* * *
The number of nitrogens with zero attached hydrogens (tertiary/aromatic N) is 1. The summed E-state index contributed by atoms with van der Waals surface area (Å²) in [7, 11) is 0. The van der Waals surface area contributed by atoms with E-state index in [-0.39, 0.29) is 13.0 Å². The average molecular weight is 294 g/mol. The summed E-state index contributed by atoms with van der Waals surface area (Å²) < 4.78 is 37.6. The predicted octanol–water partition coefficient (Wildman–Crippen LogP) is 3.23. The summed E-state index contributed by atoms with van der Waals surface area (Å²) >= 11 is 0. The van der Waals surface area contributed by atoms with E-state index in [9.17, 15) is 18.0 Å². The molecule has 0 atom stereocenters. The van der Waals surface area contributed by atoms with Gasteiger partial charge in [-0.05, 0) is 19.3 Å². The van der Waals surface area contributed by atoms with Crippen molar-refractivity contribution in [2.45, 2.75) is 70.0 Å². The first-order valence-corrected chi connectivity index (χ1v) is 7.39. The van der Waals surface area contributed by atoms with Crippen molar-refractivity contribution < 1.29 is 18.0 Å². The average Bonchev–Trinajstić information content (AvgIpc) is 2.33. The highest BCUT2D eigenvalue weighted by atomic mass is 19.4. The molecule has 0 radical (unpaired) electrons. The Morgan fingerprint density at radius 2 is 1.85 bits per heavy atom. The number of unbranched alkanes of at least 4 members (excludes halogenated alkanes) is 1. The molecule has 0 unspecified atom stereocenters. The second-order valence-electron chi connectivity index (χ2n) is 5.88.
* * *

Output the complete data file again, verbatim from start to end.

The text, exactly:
The number of nitrogens with zero attached hydrogens (tertiary/aromatic N) is 1. The summed E-state index contributed by atoms with van der Waals surface area (Å²) in [7, 11) is 0. The van der Waals surface area contributed by atoms with E-state index in [-0.39, 0.29) is 13.0 Å². The average molecular weight is 294 g/mol. The summed E-state index contributed by atoms with van der Waals surface area (Å²) < 4.78 is 37.6. The predicted octanol–water partition coefficient (Wildman–Crippen LogP) is 3.23. The summed E-state index contributed by atoms with van der Waals surface area (Å²) >= 11 is 0. The van der Waals surface area contributed by atoms with E-state index in [9.17, 15) is 18.0 Å². The molecule has 0 atom stereocenters. The van der Waals surface area contributed by atoms with Gasteiger partial charge in [-0.05, 0) is 19.3 Å². The van der Waals surface area contributed by atoms with Crippen molar-refractivity contribution in [2.45, 2.75) is 70.0 Å². The first-order valence-corrected chi connectivity index (χ1v) is 7.39. The van der Waals surface area contributed by atoms with Crippen molar-refractivity contribution < 1.29 is 18.0 Å². The average Bonchev–Trinajstić information content (AvgIpc) is 2.33. The highest BCUT2D eigenvalue weighted by atomic mass is 19.4. The molecule has 0 radical (unpaired) electrons. The Morgan fingerprint density at radius 2 is 1.85 bits per heavy atom. The number of unbranched alkanes of at least 4 members (excludes halogenated alkanes) is 1. The molecule has 0 unspecified atom stereocenters. The second-order valence-electron chi connectivity index (χ2n) is 5.88.